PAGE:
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Mayim's Vegan TableThere comes a time in every blogger’s life when she connects so deeply with a cookbook that she feels, while making the food described in it, that she and the author are inextricably linked. Food recipes can connect us across geography and time, and in the case of Mayim’s Vegan TableMore than 100 Great-Tasting and Healthy Recipes from My Family to YoursI felt super connected to the author, wherever she is, being a fabulous neuroscience PhD, television star, and all-around gorgeous vegan genius. Every recipe she included in here seemed as though aimed at me to love it, though I’m sure that’s how most feel. Brussels sprouts chips? Kugel? Taco salad? I also miss making a lot of my favorite Jewish foods like Matzo Ball soup, challah, sufganiyot, rugelach, kugel, and more. This cookbook is totally a resource for those of us who love vegan food that tastes like a Bubbie made it!

The beginning of the book includes some helpful tips on vegan food prep, some basics and some in-depth tutorials like meal planning for picky kid eaters and sections on the science and environmental arguments behind a healthful vegan diet. To be honest, a lot of that stuff didn’t appeal as much to me (I just wanted to make the delish recipes!), but I think for new and/or aspiring vegans, it’d be a big help! I’m glad she took the time to share her values and appeal to parents who may need more help to get junior to eat her broccoli.

I’ve made several of Mayim’s recipes, and here are some of my favorites so far:

Quinoa with Herbs and Veggies

Quinoa with Herbs and Veggies

Vegan challah! I actually used Mayim's Turtle Bread recipe and just substituted gluten-free flour.

Vegan challah! I actually used Mayim’s Turtle Bread recipe and just substituted gluten-free flour.

Taco Salad! Mmm

Taco Salad! Mmm

Brussels sprouts chips: easy to make (if slightly time consuming) and oh-so-good!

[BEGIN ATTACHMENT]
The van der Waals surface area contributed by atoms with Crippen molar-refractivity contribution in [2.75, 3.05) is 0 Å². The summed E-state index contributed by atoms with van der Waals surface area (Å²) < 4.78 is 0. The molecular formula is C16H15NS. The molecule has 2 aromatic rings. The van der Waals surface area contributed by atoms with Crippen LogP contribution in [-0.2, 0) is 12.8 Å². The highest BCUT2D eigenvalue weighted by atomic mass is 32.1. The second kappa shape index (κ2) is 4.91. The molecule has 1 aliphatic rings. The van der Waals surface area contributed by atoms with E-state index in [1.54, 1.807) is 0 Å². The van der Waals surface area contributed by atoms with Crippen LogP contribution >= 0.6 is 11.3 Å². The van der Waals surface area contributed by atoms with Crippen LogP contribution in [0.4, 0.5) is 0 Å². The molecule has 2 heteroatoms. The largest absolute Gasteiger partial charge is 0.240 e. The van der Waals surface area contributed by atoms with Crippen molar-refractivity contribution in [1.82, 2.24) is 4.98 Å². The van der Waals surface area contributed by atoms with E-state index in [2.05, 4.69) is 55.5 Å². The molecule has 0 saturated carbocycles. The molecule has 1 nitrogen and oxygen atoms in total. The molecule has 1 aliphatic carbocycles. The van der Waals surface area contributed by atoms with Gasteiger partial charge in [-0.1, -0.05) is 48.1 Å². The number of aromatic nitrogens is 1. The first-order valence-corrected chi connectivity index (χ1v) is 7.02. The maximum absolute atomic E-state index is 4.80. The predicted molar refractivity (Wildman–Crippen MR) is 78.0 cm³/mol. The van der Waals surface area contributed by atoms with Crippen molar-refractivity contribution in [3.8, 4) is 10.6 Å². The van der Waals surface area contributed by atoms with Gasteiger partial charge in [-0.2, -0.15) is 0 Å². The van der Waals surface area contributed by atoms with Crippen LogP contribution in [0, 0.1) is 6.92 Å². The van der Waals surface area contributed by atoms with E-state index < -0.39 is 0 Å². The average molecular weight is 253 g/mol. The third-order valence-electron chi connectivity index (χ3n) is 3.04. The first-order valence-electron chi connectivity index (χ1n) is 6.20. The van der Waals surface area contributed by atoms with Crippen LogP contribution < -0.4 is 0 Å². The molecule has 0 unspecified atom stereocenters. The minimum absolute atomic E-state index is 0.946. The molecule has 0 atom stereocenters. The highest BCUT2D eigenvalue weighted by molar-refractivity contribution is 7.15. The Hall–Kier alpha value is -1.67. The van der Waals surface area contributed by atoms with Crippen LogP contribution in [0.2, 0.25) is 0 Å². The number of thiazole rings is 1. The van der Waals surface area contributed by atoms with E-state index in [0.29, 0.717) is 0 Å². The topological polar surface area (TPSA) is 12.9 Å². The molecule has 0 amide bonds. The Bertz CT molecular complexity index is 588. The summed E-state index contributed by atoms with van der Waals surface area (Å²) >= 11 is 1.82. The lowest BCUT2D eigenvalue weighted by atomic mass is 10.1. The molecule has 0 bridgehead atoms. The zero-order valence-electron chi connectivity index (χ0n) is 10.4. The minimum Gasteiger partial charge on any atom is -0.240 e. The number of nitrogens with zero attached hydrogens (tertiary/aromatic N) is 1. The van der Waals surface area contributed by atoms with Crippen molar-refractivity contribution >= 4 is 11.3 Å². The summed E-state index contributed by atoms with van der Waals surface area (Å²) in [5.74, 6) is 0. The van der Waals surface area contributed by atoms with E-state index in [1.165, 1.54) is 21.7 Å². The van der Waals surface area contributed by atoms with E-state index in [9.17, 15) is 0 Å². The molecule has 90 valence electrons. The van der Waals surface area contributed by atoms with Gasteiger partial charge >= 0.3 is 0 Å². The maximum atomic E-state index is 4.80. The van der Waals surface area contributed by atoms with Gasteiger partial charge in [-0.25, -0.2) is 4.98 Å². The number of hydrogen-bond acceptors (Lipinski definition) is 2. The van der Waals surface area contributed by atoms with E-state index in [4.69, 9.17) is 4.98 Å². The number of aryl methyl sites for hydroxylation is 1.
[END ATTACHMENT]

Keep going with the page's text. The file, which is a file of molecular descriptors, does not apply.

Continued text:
Brussels sprouts chips: easy to make (if time consuming) and oh-so-good! I added nutritional yeast.

These recipes for the photos above are each very easy to make, designed for busy parents and/or those who love delicious food but don’t have time to create crazy-elaborate dishes. I highly recommend picking up a copy, and not only because Mayim is so cool! Here’s a link to another great review of Mayim’s Vegan Table by my friend Jenny Bradley on Vegansaurus.

Buy Mayim’s Vegan Table online and at bookstores nationwide.

 

 

 

 

Vassar Quarterly Spring/Summer issue Volume 110 on Queer Vegan Food

The spring/summer issue of The Vassar Quarterly features vegetarian perspectives.

Last summer, I wrote a long post about my alma mater’s disappointing “Eat” issue of the alumni/ae quarterly. I was pretty sad to see that my college’s long feature on how we eat featured none of the amazing work current students, staff, professors and alums do in the world of ethical, compassionate eating.

After the post ran, I could not have imagined a better response: other Vassar students, faculty, and alums felt similarly disappointed, and the editor of the magazine wrote to me saying that she would be very interested in remedying the omission of vegan/vegetarian perspectives from representatives of the college. From there, the brilliant students of VARC and other on-campus groups worked with the editor to create a beautiful feature for the current issue (spring/summer, vol. 110) that highlights some of the amazing work being done by Vassarians in the field of animal activism! You can read it online in full here.

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The issue features alumni/ae Pulin ModiSusan Prolman, yours truly, Nicky Quinn and student activists Allen Darer, Alessandra Seiter, Kaden Maguire, and Rocky Schwartz.

Wonderful activist Rocky Schwartz at Animal Place in Vassar's feature on vegetarianism at Vassar and beyond.

Wonderful activist Rocky Schwartz at Animal Place in a feature on vegetarianism at Vassar and beyond.

The piece features some great quotations about vegetarianism, reported by writer Sara Sezun: